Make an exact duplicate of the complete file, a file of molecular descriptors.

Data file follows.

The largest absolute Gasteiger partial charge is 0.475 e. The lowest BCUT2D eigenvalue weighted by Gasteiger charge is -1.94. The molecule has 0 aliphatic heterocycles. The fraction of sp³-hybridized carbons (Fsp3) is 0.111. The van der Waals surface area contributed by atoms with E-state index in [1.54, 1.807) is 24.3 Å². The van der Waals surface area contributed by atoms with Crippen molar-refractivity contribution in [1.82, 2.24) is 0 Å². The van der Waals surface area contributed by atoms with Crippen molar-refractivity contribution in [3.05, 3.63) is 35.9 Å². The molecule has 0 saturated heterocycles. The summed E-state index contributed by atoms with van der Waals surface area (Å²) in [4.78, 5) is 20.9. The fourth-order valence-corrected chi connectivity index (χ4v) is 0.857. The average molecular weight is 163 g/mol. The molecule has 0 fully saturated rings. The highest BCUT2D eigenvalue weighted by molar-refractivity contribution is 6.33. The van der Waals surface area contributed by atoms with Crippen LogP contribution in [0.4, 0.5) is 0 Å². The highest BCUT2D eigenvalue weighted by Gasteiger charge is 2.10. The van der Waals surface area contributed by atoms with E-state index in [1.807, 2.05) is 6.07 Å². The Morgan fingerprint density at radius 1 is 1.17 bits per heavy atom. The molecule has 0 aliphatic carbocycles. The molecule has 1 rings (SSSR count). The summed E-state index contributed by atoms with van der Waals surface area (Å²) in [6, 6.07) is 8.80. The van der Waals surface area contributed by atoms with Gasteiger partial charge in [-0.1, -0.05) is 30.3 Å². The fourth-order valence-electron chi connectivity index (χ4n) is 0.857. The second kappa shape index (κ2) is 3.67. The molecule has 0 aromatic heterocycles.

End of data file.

The largest absolute Gasteiger partial charge is 0.475 e. The lowest BCUT2D eigenvalue weighted by Gasteiger charge is -1.94. The molecule has 0 aliphatic heterocycles. The fraction of sp³-hybridized carbons (Fsp3) is 0.111. The van der Waals surface area contributed by atoms with E-state index in [1.54, 1.807) is 24.3 Å². The van der Waals surface area contributed by atoms with Crippen molar-refractivity contribution in [1.82, 2.24) is 0 Å². The van der Waals surface area contributed by atoms with Crippen molar-refractivity contribution in [3.05, 3.63) is 35.9 Å². The molecule has 0 saturated heterocycles. The summed E-state index contributed by atoms with van der Waals surface area (Å²) in [4.78, 5) is 20.9. The fourth-order valence-corrected chi connectivity index (χ4v) is 0.857. The average molecular weight is 163 g/mol. The molecule has 0 fully saturated rings. The highest BCUT2D eigenvalue weighted by molar-refractivity contribution is 6.33. The van der Waals surface area contributed by atoms with Crippen LogP contribution in [0.4, 0.5) is 0 Å². The highest BCUT2D eigenvalue weighted by Gasteiger charge is 2.10. The van der Waals surface area contributed by atoms with E-state index in [1.807, 2.05) is 6.07 Å². The Morgan fingerprint density at radius 1 is 1.17 bits per heavy atom. The molecule has 0 aliphatic carbocycles. The molecule has 1 rings (SSSR count). The summed E-state index contributed by atoms with van der Waals surface area (Å²) in [6, 6.07) is 8.80. The van der Waals surface area contributed by atoms with Gasteiger partial charge in [-0.1, -0.05) is 30.3 Å². The fourth-order valence-electron chi connectivity index (χ4n) is 0.857. The second kappa shape index (κ2) is 3.67. The molecule has 0 aromatic heterocycles.